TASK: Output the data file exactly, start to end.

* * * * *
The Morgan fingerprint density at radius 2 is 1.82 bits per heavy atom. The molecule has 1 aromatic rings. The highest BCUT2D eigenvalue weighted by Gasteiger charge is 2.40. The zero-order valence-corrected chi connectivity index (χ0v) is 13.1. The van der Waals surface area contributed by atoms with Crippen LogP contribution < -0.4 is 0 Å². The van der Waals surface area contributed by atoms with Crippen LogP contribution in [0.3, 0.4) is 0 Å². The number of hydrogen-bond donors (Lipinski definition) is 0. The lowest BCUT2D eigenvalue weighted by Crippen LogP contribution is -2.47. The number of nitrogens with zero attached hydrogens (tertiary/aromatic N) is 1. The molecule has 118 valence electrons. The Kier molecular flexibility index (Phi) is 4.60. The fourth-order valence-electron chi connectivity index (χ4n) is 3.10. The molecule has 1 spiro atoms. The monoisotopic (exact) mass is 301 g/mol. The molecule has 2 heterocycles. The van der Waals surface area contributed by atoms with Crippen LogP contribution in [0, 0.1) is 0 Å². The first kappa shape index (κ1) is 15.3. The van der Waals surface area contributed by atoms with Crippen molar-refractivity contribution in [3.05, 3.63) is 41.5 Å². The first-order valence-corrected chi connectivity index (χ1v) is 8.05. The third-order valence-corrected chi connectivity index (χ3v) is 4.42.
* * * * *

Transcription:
The Morgan fingerprint density at radius 2 is 1.82 bits per heavy atom. The molecule has 1 aromatic rings. The highest BCUT2D eigenvalue weighted by Gasteiger charge is 2.40. The zero-order valence-corrected chi connectivity index (χ0v) is 13.1. The van der Waals surface area contributed by atoms with Crippen LogP contribution < -0.4 is 0 Å². The van der Waals surface area contributed by atoms with Crippen LogP contribution in [0.3, 0.4) is 0 Å². The number of hydrogen-bond donors (Lipinski definition) is 0. The lowest BCUT2D eigenvalue weighted by Crippen LogP contribution is -2.47. The number of nitrogens with zero attached hydrogens (tertiary/aromatic N) is 1. The molecule has 118 valence electrons. The Kier molecular flexibility index (Phi) is 4.60. The fourth-order valence-electron chi connectivity index (χ4n) is 3.10. The molecule has 1 spiro atoms. The monoisotopic (exact) mass is 301 g/mol. The molecule has 2 heterocycles. The van der Waals surface area contributed by atoms with Crippen LogP contribution in [0, 0.1) is 0 Å². The first kappa shape index (κ1) is 15.3. The van der Waals surface area contributed by atoms with Crippen molar-refractivity contribution in [3.05, 3.63) is 41.5 Å². The first-order valence-corrected chi connectivity index (χ1v) is 8.05. The third-order valence-corrected chi connectivity index (χ3v) is 4.42.